The Gurnards Head Hotel

 

The Gurnard’s Head Hotel

We stumbled upon this pub last year after a cliff-top walk and had been surprised and delighted by a delicious lunch. So back we came looking for the same again.

Logo-Gurnards Head
We drove the long way round from Lamorna by the Lands End road, meandered by mistake into a little hippy hamlet, and failed to find a stone circle that H said we could not miss. Unfortunately we had to miss it – it remained elusive and the ancient remains of Cornwall kept their mystery for us.
The weather closed in as we drove north, as if to flag up the contrast with our sunny stay on the south coast. Clouds gathered, patterns of light and shade played on the sea and a misty drizzle greeted us near Pendeen. We were looking forward to a comfy room and tea at the Gurnards Head.
The Hotel is a big no-nonsense slate-roofed block, typical of this area and now painted a strange shade of mustard yellow (not my favourite).

More mustard than shown here!
More mustard than shown here!

The landscape is similarly robust – rugged moorland and windswept pasture, instead of the rocky bays and palm trees just a few miles to the South of here. Even the sea had caught the mood today, transformed to flat grey from sparkling blue.
Our reception was friendly and the decor of flagged stone floors and shabby chic was comfortable and relaxing. For us this is better than a smart hotel and arriving at the Gurnards head was definitely the moment to really kick off our shoes, drink tea, soak in the bath and wind down. This really did feel like more like a room in a pub – down-to-earth, comfortable and relaxing. The rooms are decorated in a similar, but not identical, theme to the Old Coastguards; stripped wooden floors, rugs, oh and another lot of yellow paint in our room, but this shade nicer – more warm and comfortable.

Cheerful yellow decor here
Cheerful yellow decor here

You definitely know you are in the same chain, but there are individual touches. This place has a lot of local art on the walls so I spent some time lurking in the corridors to admire it. I was concerned that being right above the bar, we would be disturbed by the noise, but that just didn’t happen. Perhaps it was just a quiet night for them. No internet access here but we had been warned; it was good not to have it, we enjoyed being cut off.

Our room had a view onto the moors inland, a lovely prospect of gorse, pasture and dry stone walls. Unfortunately it also had a view of the double-decker open-topped tour bus which stopped right outside our window giving one lucky tourist a view of H in his boxer shorts. We had been a bit too relaxed (only cows outside!) and not thought to lower the blinds. Poor tourist, quietly enjoying the coastal views when suddenly he’s cheek by jowl, so to speak, with a man in his pants. Awkward for both…

Dinner, in the rambling dining rooms at the side of the pub, was also with a view. The waiter apologized for giving us a table tucked around the corner, but we were delighted with our window seat view of rolling fields, the sea just out of sight.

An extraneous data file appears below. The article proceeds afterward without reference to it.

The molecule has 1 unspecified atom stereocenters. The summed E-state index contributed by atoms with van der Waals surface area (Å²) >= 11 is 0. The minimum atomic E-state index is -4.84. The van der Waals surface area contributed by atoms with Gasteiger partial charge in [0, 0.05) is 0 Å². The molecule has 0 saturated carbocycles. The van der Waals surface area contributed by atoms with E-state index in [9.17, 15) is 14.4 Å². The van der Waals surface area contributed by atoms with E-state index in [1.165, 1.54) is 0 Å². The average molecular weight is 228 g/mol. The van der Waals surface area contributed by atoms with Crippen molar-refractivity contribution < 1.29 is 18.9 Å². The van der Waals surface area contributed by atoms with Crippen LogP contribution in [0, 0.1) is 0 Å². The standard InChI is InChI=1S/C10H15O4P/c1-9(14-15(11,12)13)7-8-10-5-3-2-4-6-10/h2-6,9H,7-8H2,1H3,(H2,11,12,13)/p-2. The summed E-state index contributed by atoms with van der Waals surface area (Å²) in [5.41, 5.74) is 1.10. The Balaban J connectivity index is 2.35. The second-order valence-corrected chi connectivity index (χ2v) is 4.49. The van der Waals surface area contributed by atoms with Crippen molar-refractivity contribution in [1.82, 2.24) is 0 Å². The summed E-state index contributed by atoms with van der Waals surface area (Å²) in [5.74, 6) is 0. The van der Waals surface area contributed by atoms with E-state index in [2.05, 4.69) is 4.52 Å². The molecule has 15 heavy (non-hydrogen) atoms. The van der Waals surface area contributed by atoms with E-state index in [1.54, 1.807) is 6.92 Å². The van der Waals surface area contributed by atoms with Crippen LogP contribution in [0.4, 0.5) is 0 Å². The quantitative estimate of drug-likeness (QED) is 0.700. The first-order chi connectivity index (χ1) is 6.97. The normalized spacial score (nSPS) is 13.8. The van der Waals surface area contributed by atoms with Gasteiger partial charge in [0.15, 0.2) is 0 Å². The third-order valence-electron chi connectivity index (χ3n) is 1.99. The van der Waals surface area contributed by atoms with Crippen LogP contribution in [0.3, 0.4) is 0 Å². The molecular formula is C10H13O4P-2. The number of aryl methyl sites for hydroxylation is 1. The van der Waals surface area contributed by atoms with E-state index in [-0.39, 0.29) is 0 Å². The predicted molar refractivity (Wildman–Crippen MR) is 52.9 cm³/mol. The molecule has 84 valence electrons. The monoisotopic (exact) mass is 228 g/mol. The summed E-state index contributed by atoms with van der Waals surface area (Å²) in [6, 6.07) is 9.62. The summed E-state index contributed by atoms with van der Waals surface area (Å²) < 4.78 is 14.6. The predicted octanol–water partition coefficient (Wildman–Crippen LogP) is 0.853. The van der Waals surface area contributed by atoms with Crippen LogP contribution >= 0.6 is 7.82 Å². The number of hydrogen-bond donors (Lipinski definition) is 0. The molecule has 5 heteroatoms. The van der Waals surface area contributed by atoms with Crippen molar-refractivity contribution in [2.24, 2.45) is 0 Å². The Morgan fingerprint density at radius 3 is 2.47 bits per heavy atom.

Dining room (view out of sight)
Dining room (view out of sight)

The food did not disappoint; it was as good as the last time though lacking the delightful surprise of our first visit. The service was considerate and intelligent – a dairy-free pudding was suggested without prompting and improvised by the chef. We were very satisfied, in spirit as well as stomach.
Breakfast was served in the bar the next morning, I would have preferred the dining room, but in fact it was pleasant, clean and fresh. ghead.snugThere was possibly a bit less choice than at the Old Coastguard but nonetheless plenty of homemade touches and good food.
We did two outings from the pub. First an evening outing to Pendeen Lighthouse. This one was a short car trip away and a great place to watch the sun set, although this time it was obscured by clouds and there was a vigorous wind so we didn’t stay long.


A windswept and necessarily quick sketch of the north coast.
The second was after breakfast and we did another walk from the hotel. We took the road down through Treen to a footpath through the fields, braving the cows that thankfully ignored us, and down to the rocky Gurnards Head itself and to scramble out over the rocky tip and sit and watch the waves.

The Gurnards Head itself
The Gurnards Head itself

A pale sun slowly emerged through lifting clouds so ended our visit in sunshine again and the. Thoughts of Cornish pasties disturbed us at this point, but we had none and had to do without. I had noticed that the pub offers packed lunches, maybe they could add Cornish pasties…
So off we went up country, looking for Cornish pasties.

• Main things about The Gurnards Head:
• The rugged northern version, sitting in farm- and moorland – but not that rugged inside. Stylish and comfortable.
• This place feels much more remote. It’s a few miles to the nearest shops at St Just and Zennor.
• A great place for walking. You can walk the spectacular cliffs or head inland to the moors with their ancient stones and old mine chimneys.
• -There are good beaches an easy drive away, it’s midway between Sennen Cove and St Ives.
• -No mobile access, it’s surprising how quickly you forget about it.
• -Food – Just all good and they make a point of stocking local beers.
• Big pub car park so no problems with parking
• Nice little sofa- and sitting- area downstairs.
• There’s a garden at the back with seating area but we didn’t use it. When we were here the previous year they were setting it up for a music festival, which we couldn’t stay for but would have liked to.
• It’s on a main road so very convenient if you want to do public transport (or the open-topped bus). Road noise is not a problem, not a great deal of traffic – not many places to go to from here!
• Cornish pasties?

Contact details:
http://www.gurnardshead.co.uk/

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